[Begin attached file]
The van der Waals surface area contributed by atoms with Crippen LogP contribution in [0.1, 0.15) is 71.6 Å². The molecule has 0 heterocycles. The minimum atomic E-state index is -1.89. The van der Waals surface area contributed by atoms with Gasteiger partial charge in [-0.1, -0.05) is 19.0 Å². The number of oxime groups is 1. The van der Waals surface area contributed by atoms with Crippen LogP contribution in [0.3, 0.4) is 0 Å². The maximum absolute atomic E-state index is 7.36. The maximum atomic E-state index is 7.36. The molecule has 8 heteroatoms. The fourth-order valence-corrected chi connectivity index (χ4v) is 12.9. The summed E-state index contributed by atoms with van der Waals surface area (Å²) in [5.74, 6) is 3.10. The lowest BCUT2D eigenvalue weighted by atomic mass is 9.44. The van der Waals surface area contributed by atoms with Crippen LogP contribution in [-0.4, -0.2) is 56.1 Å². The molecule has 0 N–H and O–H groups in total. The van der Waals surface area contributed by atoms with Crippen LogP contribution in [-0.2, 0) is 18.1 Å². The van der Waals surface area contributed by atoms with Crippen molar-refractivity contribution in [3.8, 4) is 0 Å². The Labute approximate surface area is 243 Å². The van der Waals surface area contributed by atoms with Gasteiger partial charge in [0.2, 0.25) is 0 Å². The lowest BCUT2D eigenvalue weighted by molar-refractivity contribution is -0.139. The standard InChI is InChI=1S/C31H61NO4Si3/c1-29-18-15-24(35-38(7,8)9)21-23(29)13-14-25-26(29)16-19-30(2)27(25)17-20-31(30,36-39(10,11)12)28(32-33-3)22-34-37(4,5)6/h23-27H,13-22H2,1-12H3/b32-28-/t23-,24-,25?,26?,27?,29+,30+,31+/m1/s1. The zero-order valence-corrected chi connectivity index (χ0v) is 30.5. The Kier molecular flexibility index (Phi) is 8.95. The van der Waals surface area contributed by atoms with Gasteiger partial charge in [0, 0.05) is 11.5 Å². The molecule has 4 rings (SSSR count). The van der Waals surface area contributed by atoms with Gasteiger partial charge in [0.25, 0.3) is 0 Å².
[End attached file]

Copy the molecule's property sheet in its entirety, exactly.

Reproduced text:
The van der Waals surface area contributed by atoms with Crippen LogP contribution in [0.1, 0.15) is 71.6 Å². The molecule has 0 heterocycles. The minimum atomic E-state index is -1.89. The van der Waals surface area contributed by atoms with Gasteiger partial charge in [-0.1, -0.05) is 19.0 Å². The number of oxime groups is 1. The van der Waals surface area contributed by atoms with Crippen LogP contribution in [0.3, 0.4) is 0 Å². The maximum absolute atomic E-state index is 7.36. The maximum atomic E-state index is 7.36. The molecule has 8 heteroatoms. The fourth-order valence-corrected chi connectivity index (χ4v) is 12.9. The summed E-state index contributed by atoms with van der Waals surface area (Å²) in [5.74, 6) is 3.10. The lowest BCUT2D eigenvalue weighted by atomic mass is 9.44. The van der Waals surface area contributed by atoms with Crippen LogP contribution in [-0.4, -0.2) is 56.1 Å². The molecule has 0 N–H and O–H groups in total. The van der Waals surface area contributed by atoms with Crippen LogP contribution in [-0.2, 0) is 18.1 Å². The van der Waals surface area contributed by atoms with Crippen molar-refractivity contribution in [3.8, 4) is 0 Å². The Labute approximate surface area is 243 Å². The van der Waals surface area contributed by atoms with Gasteiger partial charge in [0.2, 0.25) is 0 Å². The lowest BCUT2D eigenvalue weighted by molar-refractivity contribution is -0.139. The standard InChI is InChI=1S/C31H61NO4Si3/c1-29-18-15-24(35-38(7,8)9)21-23(29)13-14-25-26(29)16-19-30(2)27(25)17-20-31(30,36-39(10,11)12)28(32-33-3)22-34-37(4,5)6/h23-27H,13-22H2,1-12H3/b32-28-/t23-,24-,25?,26?,27?,29+,30+,31+/m1/s1. The zero-order valence-corrected chi connectivity index (χ0v) is 30.5. The Kier molecular flexibility index (Phi) is 8.95. The van der Waals surface area contributed by atoms with Gasteiger partial charge in [0, 0.05) is 11.5 Å². The molecule has 4 rings (SSSR count). The van der Waals surface area contributed by atoms with Gasteiger partial charge in [0.25, 0.3) is 0 Å².